Media Distribution Paradigms

Media Distribution Paradigms

I’m one of those cable cutters; I do not have subscription cable TV. I have a cable line running into my house, but it only provides me with Internet. I use Hulu and Netflix, and I have pretty much ripped all my DVDs or Blu-rays and store them on a Hard Drive on an inexpensive Mac Mini “Media Server”. When I purchase these days, I purchase almost all my movies, TV shows 1 , and music through iTunes. The reasons for this are simple, it’s fairly future proof, I can re-download the media from iTunes in the Cloud anytime I want or need to, which also makes it always available via streaming to my Apple TV 2 , and it’s simple, easy, and nearly instant.

There are some problems. For one thing, some media companies do not participate with iTunes in the Cloud, meaning their films are only available for purchase to download once. No going back and logging in with your iTunes account to download again. If you ever loose that copy you downloaded, tough luck. I do not purchase films that are not available via iTunes in the Cloud. But this points to a larger problem with the way media companies are thinking.


What is the point of only letting me have one shot at downloading the media I purchased? As we continue to march forward in the digital age, the paradigm is necessarily shifting. In the past, our purchases were tied to physical media, VHS tapes which were only good for so many plays through, and more recently, shiny plastic discs which were prone to scratches and skips. But as we march toward an ever more cloud connected, digital download market, that paradigm is completely broken. There is no physical object to tie purchases to.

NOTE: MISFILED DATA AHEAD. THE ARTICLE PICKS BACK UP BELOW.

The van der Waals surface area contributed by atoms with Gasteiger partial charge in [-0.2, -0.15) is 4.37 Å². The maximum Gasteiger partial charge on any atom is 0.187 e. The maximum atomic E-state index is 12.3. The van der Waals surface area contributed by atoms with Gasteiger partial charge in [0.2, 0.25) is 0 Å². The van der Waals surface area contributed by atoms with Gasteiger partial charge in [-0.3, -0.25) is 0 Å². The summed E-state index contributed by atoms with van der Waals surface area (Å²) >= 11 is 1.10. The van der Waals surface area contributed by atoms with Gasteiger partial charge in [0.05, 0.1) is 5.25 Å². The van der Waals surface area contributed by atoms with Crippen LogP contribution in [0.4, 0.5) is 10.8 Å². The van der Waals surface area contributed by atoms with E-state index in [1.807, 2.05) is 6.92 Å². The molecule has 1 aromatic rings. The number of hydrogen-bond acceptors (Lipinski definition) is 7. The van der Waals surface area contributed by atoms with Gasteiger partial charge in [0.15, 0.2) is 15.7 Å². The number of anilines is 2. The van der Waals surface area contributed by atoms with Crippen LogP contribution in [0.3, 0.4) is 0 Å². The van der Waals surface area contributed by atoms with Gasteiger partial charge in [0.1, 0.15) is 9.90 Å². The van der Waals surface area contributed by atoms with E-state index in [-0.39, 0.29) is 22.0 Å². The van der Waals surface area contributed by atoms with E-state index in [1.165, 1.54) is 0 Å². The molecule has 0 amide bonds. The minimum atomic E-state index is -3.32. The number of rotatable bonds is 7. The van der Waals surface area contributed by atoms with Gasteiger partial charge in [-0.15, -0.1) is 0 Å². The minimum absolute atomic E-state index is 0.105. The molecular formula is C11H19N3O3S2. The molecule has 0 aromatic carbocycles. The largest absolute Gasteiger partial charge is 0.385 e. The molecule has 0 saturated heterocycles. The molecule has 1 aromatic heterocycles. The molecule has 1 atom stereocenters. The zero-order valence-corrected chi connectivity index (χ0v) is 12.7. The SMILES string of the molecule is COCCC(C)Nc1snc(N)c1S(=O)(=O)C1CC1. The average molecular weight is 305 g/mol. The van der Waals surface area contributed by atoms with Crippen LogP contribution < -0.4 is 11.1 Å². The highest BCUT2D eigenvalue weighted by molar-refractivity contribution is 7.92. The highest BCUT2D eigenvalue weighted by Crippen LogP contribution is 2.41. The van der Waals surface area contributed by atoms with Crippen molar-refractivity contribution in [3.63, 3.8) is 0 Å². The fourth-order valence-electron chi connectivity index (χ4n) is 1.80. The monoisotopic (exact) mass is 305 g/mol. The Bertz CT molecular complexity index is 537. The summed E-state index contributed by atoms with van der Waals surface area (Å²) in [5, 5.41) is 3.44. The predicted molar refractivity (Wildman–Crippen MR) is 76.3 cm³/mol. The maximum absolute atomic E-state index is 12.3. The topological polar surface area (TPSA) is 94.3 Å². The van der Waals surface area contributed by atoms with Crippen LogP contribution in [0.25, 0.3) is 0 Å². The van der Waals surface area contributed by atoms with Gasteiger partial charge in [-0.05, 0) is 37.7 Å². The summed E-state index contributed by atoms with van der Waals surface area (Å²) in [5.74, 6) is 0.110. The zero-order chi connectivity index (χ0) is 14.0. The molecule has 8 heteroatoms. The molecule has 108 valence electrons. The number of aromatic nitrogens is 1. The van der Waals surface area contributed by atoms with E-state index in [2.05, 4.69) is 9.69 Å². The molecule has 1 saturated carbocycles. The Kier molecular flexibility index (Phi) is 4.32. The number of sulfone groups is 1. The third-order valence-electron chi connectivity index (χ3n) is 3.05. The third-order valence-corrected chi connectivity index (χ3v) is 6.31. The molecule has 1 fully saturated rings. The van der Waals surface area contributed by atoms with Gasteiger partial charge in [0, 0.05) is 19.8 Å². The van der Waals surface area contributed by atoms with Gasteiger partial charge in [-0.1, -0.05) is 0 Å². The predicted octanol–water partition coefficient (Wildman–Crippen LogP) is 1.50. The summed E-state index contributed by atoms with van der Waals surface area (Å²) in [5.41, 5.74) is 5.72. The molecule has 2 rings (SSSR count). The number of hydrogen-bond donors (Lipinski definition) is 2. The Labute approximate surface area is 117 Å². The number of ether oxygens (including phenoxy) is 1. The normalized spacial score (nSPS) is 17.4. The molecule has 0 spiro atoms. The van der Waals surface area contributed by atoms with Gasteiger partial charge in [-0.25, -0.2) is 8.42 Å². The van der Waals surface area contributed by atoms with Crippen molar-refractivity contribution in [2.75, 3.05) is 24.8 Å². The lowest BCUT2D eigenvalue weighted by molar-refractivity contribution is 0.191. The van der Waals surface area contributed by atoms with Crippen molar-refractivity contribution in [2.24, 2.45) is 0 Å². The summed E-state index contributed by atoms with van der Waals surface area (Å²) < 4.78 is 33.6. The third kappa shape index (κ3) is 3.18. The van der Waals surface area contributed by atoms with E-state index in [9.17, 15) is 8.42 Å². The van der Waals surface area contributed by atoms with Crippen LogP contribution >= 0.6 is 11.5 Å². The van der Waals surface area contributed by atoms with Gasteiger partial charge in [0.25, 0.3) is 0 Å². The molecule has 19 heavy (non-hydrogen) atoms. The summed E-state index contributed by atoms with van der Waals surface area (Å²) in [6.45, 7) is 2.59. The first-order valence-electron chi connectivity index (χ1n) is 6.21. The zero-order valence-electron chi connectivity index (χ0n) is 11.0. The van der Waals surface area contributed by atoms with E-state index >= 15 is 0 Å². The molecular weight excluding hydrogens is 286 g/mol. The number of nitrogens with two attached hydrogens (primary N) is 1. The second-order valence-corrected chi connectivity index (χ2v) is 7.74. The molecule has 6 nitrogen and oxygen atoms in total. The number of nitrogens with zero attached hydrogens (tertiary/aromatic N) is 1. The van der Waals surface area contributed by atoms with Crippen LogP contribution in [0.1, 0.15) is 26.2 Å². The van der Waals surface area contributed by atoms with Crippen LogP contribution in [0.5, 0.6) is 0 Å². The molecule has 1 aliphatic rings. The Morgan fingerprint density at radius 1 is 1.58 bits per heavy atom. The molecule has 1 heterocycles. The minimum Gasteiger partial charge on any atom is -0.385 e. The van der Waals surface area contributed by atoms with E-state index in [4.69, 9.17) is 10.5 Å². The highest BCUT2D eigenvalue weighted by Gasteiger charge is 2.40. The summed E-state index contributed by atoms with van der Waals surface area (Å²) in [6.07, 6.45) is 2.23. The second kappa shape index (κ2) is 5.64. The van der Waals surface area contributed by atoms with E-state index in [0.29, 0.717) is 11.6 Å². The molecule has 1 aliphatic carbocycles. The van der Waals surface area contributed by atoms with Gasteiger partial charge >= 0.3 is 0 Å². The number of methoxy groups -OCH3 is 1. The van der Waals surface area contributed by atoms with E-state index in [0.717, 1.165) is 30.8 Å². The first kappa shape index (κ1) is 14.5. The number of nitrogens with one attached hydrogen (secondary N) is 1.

I tend to purchase a new computer about every four years (because I buy top of the line, brand new on day one and really push and stretch myself, many people get new computers even sooner) so it makes absolutely no sense whatsoever to tie purchases to a specific computer, so that’s out. And it doesn’t make sense to associate purchase with a specific TV or screen because that would break the model in new and even more irritating ways 3 .

That leaves us with two primary modes in which the paradigm can work. The one is a download once, store it somewhere, loose it at your own risk model. This works okay, it’s the older model and worked well for music for many years. More recently this model became employed for digital downloads for Movies and TV Shows by iTunes. The problem, as I and many have discovered, is Movies and TV Shows require approximately a few thousand metric tons of disc storage (scientific calculation of course…). I purchased a 2 terabyte external drive for my purchases and DVD / Blu-ray rips and it is not enough. And I’m a geek, most people don’t and won’t do this. So this model is also pretty broken.

That leaves us with the model iTunes has been pushing toward: iTunes in the Cloud 4 . This is, I think, the right model. And we have actually seen this model a lot on a much smaller scale for many years with smaller companies and products. I have several software products and things of that nature that I can go log in to an account and download at any time on any of my computers 5 . So the model is not new, but it seems the media companies had to be dragged kicking and screaming into this model, and some are not there yet. Why?